The Baby Burlesk short films of the 1930’s starred America’s favorite child actor, Shirley Temple. Released in 1933, Polly Tix in Washington features Shirley Temple as a “strumpet bent on seducing a senator”; she is essentially a call girl (131). The short film includes adult themes such as political corruption, seduction, and bribery, played out by children of a very young age.
Screen Shot. Shirley Temple starred in "Polly Tix in Washington," released June 4, 1933.
In John F. Kasson’s piece, “Behind Shirley Temple’s Smile: Children, Emotional Labor, and the Great Depression,” he states that these “children literally go through the motions of adult characters without, presumably, comprehending anything about the drama they are enacting” (131). While viewing a few of the Baby Burlesks, I felt somewhat uncomfortable with the scenes being played out. Even the way Shirley Temple struts across the stage suggests a level of flirtatiousness that seems highly inappropriate; not to mention her seductive walk is always directed toward her boy counterpart in the films. The Polly Tixshort displays Shirley Temple in a black lace skimpy outfit, dripping in jewels, and using her body and flirtation skills to sway the opinion of the new senator. She also brings along a decadent cake to aid in her persuasion. One scene shows Shirley feeding a piece of cake to the young senator; she literally had him in the palm of her hands. Actions such as these play into the innocent act of young children enthusiastically shoveling delicious desserts into their mouths using only their hands, but on the other hand, exudes a level of maturity/intimacy usually reserved for adult interactions (similar to the bride and groom hand-feeding each other their first piece of wedding cake; it’s a somewhat sensual event). Although it’s humorous to watch Shirley win over the senator with cake and her sultry antics, the underlying message endorses seduction as an acceptable way of obtaining what you want.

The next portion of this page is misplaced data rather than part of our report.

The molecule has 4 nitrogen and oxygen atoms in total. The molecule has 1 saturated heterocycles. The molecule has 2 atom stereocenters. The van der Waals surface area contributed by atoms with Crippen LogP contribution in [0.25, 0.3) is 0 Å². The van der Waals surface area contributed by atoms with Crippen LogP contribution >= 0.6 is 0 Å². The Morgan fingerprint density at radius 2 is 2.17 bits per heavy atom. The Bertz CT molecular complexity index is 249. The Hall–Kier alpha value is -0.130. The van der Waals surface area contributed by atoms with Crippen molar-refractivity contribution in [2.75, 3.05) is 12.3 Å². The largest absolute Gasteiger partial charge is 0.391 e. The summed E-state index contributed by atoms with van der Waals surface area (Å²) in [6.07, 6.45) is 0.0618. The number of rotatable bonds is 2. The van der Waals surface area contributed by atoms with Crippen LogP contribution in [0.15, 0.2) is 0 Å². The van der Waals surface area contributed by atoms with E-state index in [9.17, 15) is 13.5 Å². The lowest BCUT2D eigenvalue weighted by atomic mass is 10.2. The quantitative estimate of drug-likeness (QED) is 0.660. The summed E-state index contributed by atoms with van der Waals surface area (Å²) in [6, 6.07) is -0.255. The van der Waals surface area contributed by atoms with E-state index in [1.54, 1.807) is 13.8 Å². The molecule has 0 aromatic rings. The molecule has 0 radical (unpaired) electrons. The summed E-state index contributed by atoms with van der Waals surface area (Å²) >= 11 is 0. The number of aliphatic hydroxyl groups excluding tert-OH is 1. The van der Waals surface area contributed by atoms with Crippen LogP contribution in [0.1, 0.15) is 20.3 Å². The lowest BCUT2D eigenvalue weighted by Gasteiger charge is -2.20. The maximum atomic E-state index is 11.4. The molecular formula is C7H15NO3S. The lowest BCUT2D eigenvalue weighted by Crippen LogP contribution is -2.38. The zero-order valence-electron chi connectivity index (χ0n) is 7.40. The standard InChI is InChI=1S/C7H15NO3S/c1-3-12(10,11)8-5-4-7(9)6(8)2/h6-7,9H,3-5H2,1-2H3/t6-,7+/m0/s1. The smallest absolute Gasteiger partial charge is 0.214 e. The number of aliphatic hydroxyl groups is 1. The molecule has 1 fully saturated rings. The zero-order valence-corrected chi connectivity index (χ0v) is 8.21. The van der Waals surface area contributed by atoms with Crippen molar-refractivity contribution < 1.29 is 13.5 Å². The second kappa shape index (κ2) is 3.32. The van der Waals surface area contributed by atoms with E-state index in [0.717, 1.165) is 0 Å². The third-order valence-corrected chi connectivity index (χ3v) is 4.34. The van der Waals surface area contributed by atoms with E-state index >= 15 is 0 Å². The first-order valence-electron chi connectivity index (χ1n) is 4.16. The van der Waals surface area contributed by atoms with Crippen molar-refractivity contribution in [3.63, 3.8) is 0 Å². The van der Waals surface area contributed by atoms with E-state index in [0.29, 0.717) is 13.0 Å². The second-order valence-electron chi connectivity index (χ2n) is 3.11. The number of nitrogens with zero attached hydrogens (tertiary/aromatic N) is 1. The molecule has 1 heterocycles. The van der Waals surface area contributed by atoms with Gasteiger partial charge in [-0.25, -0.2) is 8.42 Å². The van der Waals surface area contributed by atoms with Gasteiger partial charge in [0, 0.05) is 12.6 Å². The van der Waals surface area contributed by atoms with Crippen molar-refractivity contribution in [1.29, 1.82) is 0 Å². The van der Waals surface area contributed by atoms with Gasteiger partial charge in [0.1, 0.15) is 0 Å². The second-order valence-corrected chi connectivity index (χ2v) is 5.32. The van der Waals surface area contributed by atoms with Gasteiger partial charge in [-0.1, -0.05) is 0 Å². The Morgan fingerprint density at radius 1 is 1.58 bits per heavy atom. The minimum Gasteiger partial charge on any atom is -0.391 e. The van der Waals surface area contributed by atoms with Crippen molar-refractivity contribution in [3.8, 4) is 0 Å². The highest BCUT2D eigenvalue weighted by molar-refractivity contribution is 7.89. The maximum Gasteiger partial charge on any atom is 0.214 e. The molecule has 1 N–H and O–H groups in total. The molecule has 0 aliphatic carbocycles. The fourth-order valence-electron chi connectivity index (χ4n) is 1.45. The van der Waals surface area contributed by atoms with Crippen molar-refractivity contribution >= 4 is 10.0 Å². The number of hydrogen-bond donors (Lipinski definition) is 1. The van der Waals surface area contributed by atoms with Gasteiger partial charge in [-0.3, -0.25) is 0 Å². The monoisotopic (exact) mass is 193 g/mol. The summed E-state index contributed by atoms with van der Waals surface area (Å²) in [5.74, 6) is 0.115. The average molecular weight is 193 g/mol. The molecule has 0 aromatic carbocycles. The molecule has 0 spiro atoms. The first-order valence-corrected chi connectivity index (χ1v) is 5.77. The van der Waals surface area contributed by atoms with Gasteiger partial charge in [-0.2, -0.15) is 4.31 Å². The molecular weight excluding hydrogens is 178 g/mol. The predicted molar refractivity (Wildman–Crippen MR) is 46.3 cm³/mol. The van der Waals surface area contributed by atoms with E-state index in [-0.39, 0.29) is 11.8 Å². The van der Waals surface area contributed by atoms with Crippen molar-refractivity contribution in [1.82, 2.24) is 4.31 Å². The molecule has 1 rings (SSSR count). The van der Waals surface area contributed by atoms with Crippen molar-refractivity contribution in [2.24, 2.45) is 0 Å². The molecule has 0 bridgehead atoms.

Recently, the Obama administration has proposed several new child labor laws pertaining to agricultural work, and Republican Congressman Danny Rehberg, from Montana, has accused the administration of trying to meddle and not knowing enough about the situation before getting involved. These new laws would target young people working on farms, and would try to limit the sorts of tasks they are allowed to perform in their work. In this article, found in the Huffington Post, Rehberg attacks the new laws and claims that the work they target is perfectly safe for young people. He says, ”You can’t get hurt…It’s impossible. You could have a five-year-old out there running it.” Congressman Rehberg believes that this disconnect comes from people in Washington not truly understanding the work being done on American farms anymore. In his opinion, new technology makes previously unsafe tasks more fit for young laborers, and new safeguards will prevent injuries that previously occurred.
This is a grain auger, one of the types of farm machinery being targeted by the newly proposed child labor regulations.
As my fellow classmate, Daniela Hernandez, wrote in her piece Labor Department proposes new child labor laws, the reaction to the law is similar to the one discussed in Zelizer’s article on useful children. Farming families are attacking the law in a similar way to when Congress proposed child labor regulations in the 1920’s, as an invasion of the rights of parents to use their child’s labor for the benefit of the family (Zelizer, 36). I agree with this connection, in that families who use the labor of their children on family farms still feel that the government has no business meddling in their affairs. They believe that through new innovations in safety technology, the labor is safer than ever and is not a threat to children. Along with this, they also feel that the federal government is overstepping its boundaries in legislating on a topic that should be left to state governments.